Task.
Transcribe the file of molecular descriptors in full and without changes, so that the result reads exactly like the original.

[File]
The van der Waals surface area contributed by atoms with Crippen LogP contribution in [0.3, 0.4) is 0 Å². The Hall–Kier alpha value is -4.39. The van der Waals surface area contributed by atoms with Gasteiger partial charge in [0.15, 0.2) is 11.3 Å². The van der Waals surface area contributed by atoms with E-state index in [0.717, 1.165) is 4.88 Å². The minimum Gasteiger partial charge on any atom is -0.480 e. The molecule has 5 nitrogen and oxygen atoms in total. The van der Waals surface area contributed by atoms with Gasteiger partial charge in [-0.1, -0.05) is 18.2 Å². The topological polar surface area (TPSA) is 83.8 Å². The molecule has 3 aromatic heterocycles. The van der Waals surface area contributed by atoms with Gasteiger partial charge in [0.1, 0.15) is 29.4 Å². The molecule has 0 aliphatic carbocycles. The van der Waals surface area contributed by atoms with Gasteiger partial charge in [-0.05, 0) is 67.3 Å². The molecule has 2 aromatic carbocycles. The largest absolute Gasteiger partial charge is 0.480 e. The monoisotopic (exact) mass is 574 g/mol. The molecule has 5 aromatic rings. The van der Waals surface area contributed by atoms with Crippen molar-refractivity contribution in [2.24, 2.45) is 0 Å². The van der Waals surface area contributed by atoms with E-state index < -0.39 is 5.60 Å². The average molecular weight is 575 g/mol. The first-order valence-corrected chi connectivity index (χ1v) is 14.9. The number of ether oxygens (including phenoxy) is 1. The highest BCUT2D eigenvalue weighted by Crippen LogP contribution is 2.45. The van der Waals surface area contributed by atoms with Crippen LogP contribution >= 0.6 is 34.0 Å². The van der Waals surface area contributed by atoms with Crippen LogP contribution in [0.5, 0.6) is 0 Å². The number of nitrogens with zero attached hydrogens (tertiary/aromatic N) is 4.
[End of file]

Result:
The van der Waals surface area contributed by atoms with Crippen LogP contribution in [0.3, 0.4) is 0 Å². The Hall–Kier alpha value is -4.39. The van der Waals surface area contributed by atoms with Gasteiger partial charge in [0.15, 0.2) is 11.3 Å². The van der Waals surface area contributed by atoms with E-state index in [0.717, 1.165) is 4.88 Å². The minimum Gasteiger partial charge on any atom is -0.480 e. The molecule has 5 nitrogen and oxygen atoms in total. The van der Waals surface area contributed by atoms with Gasteiger partial charge in [-0.1, -0.05) is 18.2 Å². The topological polar surface area (TPSA) is 83.8 Å². The molecule has 3 aromatic heterocycles. The van der Waals surface area contributed by atoms with Gasteiger partial charge in [0.1, 0.15) is 29.4 Å². The molecule has 0 aliphatic carbocycles. The van der Waals surface area contributed by atoms with Gasteiger partial charge in [-0.05, 0) is 67.3 Å². The molecule has 2 aromatic carbocycles. The largest absolute Gasteiger partial charge is 0.480 e. The monoisotopic (exact) mass is 574 g/mol. The molecule has 5 aromatic rings. The van der Waals surface area contributed by atoms with Crippen molar-refractivity contribution in [2.24, 2.45) is 0 Å². The van der Waals surface area contributed by atoms with E-state index < -0.39 is 5.60 Å². The average molecular weight is 575 g/mol. The first-order valence-corrected chi connectivity index (χ1v) is 14.9. The number of ether oxygens (including phenoxy) is 1. The highest BCUT2D eigenvalue weighted by Crippen LogP contribution is 2.45. The van der Waals surface area contributed by atoms with Crippen LogP contribution >= 0.6 is 34.0 Å². The van der Waals surface area contributed by atoms with Crippen LogP contribution in [0.5, 0.6) is 0 Å². The number of nitrogens with zero attached hydrogens (tertiary/aromatic N) is 4.